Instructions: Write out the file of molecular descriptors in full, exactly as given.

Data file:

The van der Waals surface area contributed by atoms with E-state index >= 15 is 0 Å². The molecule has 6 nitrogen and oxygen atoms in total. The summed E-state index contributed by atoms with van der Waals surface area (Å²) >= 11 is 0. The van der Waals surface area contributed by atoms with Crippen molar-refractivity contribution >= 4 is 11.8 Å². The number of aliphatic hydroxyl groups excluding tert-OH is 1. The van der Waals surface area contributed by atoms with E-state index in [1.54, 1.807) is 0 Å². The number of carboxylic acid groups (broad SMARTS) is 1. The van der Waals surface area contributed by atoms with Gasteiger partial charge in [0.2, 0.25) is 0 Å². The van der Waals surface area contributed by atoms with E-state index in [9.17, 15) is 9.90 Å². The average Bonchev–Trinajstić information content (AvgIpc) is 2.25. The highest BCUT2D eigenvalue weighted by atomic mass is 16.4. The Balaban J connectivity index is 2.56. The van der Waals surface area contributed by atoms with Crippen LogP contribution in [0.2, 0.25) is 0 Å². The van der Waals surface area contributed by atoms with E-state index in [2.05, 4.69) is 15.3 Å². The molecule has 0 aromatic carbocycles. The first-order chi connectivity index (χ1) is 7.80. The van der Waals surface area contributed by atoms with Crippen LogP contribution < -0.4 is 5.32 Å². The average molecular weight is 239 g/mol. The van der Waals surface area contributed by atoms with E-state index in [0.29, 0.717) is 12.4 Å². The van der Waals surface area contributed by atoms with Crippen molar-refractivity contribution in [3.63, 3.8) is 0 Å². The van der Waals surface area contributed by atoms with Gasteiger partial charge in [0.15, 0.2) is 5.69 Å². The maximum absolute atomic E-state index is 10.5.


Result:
The van der Waals surface area contributed by atoms with E-state index >= 15 is 0 Å². The molecule has 6 nitrogen and oxygen atoms in total. The summed E-state index contributed by atoms with van der Waals surface area (Å²) >= 11 is 0. The van der Waals surface area contributed by atoms with Crippen molar-refractivity contribution >= 4 is 11.8 Å². The number of aliphatic hydroxyl groups excluding tert-OH is 1. The van der Waals surface area contributed by atoms with E-state index in [1.54, 1.807) is 0 Å². The number of carboxylic acid groups (broad SMARTS) is 1. The van der Waals surface area contributed by atoms with Gasteiger partial charge in [0.2, 0.25) is 0 Å². The van der Waals surface area contributed by atoms with E-state index in [9.17, 15) is 9.90 Å². The average Bonchev–Trinajstić information content (AvgIpc) is 2.25. The highest BCUT2D eigenvalue weighted by atomic mass is 16.4. The Balaban J connectivity index is 2.56. The van der Waals surface area contributed by atoms with Crippen LogP contribution in [0.2, 0.25) is 0 Å². The van der Waals surface area contributed by atoms with E-state index in [2.05, 4.69) is 15.3 Å². The molecule has 0 aromatic carbocycles. The first-order chi connectivity index (χ1) is 7.80. The van der Waals surface area contributed by atoms with Crippen LogP contribution < -0.4 is 5.32 Å². The average molecular weight is 239 g/mol. The van der Waals surface area contributed by atoms with E-state index in [0.29, 0.717) is 12.4 Å². The van der Waals surface area contributed by atoms with Crippen molar-refractivity contribution in [3.63, 3.8) is 0 Å². The van der Waals surface area contributed by atoms with Gasteiger partial charge in [0.15, 0.2) is 5.69 Å². The maximum absolute atomic E-state index is 10.5.